Tuesday, April 5, 2016

Millennials Are Being Dot.Conned by Cult-Like Tech Companies

Tech startups love millennials. Tasty, tasty millennials who get underpaid, overworked, churned up and turned into nourishment for venture capitalists. Millennials are the Soylent Green of the tech world.

As each batch gets mashed up, there’s a long line of new hires eager to be made into the next meal for the execs and their billionaire backers, as tech survivor Dan Lyons shows in a scathingly funny new book, “Disrupted: My Misadventure in the Start-Up Bubble” (Hachette Books).

Lyons became a strange kind of celebrity a decade ago when he began posting nutty but funny insights as “Fake Steve Jobs.” Today he’s a writer for HBO’s brilliant tech comedy “Silicon Valley,” but in between he blogged for a Boston tech company called HubSpot and wrote this book about it.

How worried was HubSpot about what secrets would emerge in the book? Very. At the company, three top execs were implicated in a scheme to suppress the book, which led to an FBI investigation of alleged extortion and ­email hacking. The FBI closed its investigation with no charges filed. But two lost their jobs and a third, the CEO, was reprimanded. In a press release, HubSpot said the personnel actions were taken “in connection with attempts to procure a draft manuscript of a book involving the company.”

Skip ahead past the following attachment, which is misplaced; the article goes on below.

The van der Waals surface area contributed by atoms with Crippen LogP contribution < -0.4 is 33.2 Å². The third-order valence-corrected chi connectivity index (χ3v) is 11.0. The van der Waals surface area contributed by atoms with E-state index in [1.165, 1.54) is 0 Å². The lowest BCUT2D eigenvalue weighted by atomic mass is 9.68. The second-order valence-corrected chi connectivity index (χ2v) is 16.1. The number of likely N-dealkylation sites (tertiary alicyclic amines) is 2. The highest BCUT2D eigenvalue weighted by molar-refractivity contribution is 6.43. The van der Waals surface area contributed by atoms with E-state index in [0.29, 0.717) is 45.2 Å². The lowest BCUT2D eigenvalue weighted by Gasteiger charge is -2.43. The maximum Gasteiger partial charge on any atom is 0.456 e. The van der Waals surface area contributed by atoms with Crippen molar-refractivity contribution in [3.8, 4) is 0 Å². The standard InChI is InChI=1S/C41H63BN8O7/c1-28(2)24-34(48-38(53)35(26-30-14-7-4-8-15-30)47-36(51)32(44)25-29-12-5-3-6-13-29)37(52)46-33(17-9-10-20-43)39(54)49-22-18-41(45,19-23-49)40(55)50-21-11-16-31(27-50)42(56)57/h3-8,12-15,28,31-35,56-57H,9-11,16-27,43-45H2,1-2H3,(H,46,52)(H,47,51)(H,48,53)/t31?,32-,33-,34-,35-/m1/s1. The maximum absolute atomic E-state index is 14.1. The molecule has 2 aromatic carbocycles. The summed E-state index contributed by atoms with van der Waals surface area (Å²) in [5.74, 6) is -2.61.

HubSpot comes across as a kind of kindergarten cult that plies its young charges with parties, toys, naps, playtime — and not much pay. A huge chunk of potential compensation at tech startups comes in the form of stock options, which could turn out to be worth nothing but are certainly worth nothing if employees get so burned out that they leave before the options vest.

This is part of the plan. Tech firms basically operate like South African gold-mining operations, with confident young Tame Impala fans being the bodies thrown into the pit to break their backs digging up nuggets. All of the IPO gold, though, goes straight into the pockets of their masters topside. (...)

“HubSpot’s leaders were not heroes,” says Lyons, “but rather sales and marketing charlatans who spun a good story about magical transformational technology and got rich by selling shares in a company that has still never turned a profit.”

Inside HubSpot’s colorful offices — orange, the official color, is everywhere, as is the company logo, which to Lyons looks like a sprocket with three phalluses sticking out of it — fun is mandatory. Workers, many in shorts and flip-flops, are inordinately proud of the “candy wall” where they can fill up on free snacks. Dogs roam the halls. Occasionally, amid a slave-ship galley of workers hunched over laptops, a Nerf-ball war breaks out. Conference rooms contain beanbag chairs. (...)

Like the show “Silicon Valley,” “Disrupted” nails the workings of spastic, hypocritical, delusional tech culture, notably:

• Ridiculously grandiose claims. “We’re not just selling a product here,” Lyons was told in training. “HubSpot is leading a revolution. A movement. HubSpot is changing the world. This software doesn’t just help companies sell products. This product changes people’s lives.”